If you’ve ever seen a pair of orthotics, or had to wear them, you’ll know it’s not very easy to find shoes to wear them in. Well, okay, it is easy; but most orthotic-friendly shoes are bloody ugly. Below is the beginning of my feet dilemma and the search for attractive, orthotic friendly shoes.
Ugly orthotic friendly shoes leave shoppers choosing between sore eyes or sore feet
I have a massive dilemma on my hands. Recently I took a trip to the podiatrist to evaluate my pronated feet. On my first trip, she informed me the pronation was fairly bad and the little tests I had to do, like standing on one foot, rising up onto the ball of my foot and balancing there as long as possible, should have been a lot more difficult considering my feet.
At the time I discovered the source of my knee pain was entirely from giving up ballet. With feet as bad as mine, 15 years of ballet had given me very strong muscles in my legs which she attributed to the fact that my body had to work 3-5 times harder than the average dancer in order to keep up with the move my peers were going. So once I stopped doing ballet, even though I continued with contemporary, I started losing some of the muscles specifically around my knee and the pain started thanks to my bad feet. The silver lining: now I don’t feel so bad about all those years I was told I’d never be a professional dancers – there was no way my body would ever let me.
On my 4th visit to the podiatrist, she analysed the results of a walking test I had done. The test involved attaching sensors to the bottom of my feet and making me walk about the centre barefoot and then in shoes with my orthotics in them. I was informed that my feet are so bad they’re practically off the scale. I can’t really explain the technical issues, but basically she explained it like the average pressure on each foot when someone walks is about a 3 (I thought she said kilos but I’m not sure about that). Fairly bad is a 6, quite bad a 9, seriously bad is a 12 and I’m sort of chronic around an 18 to 19 (so basically, 6 times worse than the average).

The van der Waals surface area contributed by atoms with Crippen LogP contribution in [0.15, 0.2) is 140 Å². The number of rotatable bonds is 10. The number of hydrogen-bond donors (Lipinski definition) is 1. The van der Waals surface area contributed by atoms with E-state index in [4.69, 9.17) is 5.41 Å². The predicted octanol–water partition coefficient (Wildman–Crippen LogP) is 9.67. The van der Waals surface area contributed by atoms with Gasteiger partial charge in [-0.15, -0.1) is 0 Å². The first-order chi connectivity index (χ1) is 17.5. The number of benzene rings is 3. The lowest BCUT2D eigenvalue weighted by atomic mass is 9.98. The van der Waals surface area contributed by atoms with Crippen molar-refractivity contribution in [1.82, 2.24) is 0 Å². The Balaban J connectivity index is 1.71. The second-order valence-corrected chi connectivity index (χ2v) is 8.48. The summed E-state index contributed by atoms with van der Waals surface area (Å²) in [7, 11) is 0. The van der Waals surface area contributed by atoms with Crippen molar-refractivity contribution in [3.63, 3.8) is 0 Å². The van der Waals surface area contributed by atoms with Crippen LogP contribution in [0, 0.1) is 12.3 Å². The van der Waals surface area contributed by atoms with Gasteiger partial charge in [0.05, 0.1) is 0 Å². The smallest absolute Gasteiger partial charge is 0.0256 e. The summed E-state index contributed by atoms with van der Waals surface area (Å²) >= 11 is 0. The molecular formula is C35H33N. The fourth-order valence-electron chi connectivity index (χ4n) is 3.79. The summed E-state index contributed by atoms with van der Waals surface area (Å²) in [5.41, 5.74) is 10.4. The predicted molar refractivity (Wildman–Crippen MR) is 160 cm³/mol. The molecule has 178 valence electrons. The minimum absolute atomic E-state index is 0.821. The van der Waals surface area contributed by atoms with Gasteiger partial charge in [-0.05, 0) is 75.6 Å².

Needless to say, my podiatrist was super concerned. She said she could turn a blind eye to me not wearing orthotics less than 25% of the time because she understood I’m a young, 156cm tall (5’1″), fashion obsessed girl whose going to need some leeway, but did try to drive home the point however, that in 5 years time if I don’t wear my custom orthotics enough I end up a candidate for re-corrective surgery. So now begins my dilemma. While I’m getting a custom pair of half-orthotics made (just the arch support and no toe area), the problem is finding shoes to put them in. As someone who wants to end up working in fashion or in broadcast journalism, attractive shoes with height is kind of an issue. In fashion they have to be attractive and in broadcast I’ll probably need the height otherwise interviewees look like they’re staring at the ground (as my boyfriend’s mother so kindly put it one day).
If you’re reading this and you’re in your 20s or 30s (or in my case very early 20s) and you’ve never had to deal with orthotics you may not realise how damn ugly the shoes are. Honestly, most orthotic friendly shoes are made for women in their 60s+ when they’re starting to have trouble walking anyways and just need something comfy. Nothing remotely attractive for us young ones with genetically bad feet. How unfair.
Most sandals are out of the question when you bring in orthotics. I’m going to buy some strappy flat sandals with a decent closed heel and see if a bit of hollywood tape will hold them in nicely; but as a general rule, closed shoes are your best option for orthotics. Now many people say you need something with an ankle strap because you’ll walk out of a ballet flat when you bring orthotics into the equation – I plan to prove this wrong, somehow. I feel loafers could work because often the toe area is a lot higher than ballet flats. Vans work fine but in North Queensland your feet start to sweat something chronic and it doesn’t help if you can’t keep low-cut socks on your feet. Besides, what girly girl wants to get stuck in Vans forever? Birkenstocks have the generic orthotic but sometimes aren’t that attractive and I feel like I start walking funny in them. Boots are another option. Again, like Vans, feet + heat + humidity = gross. I’m also allowed to wear a heel up to 3cm, but let’s be honest, I’m so short that’s not going to help very much. I also know some people put orthotics in high heels but it really doesn’t give you any benefit, so you might as well just buy the right size heel and go without the orthotic. So while I may have luck finding ballet flats or loafers to wear orthotics with, my mission is to find orthotic friendly sandals.
I’ll keep you all updated on what happens; at this point I’m probably going to buy a pair of sandals with a closed heel and hollywood tape it up in the name of research. For now, I’m trying to wear Vans as often as I can, but I’m really a sandal girl at heart and I am determined to find something that works. Also if any shoe companies are reading this, I will happily help you design orthotic friendly shoes that are ACTUALLY attractive. And no, whatever shoe currently on the market that you’re thinking of, probably doesn’t count.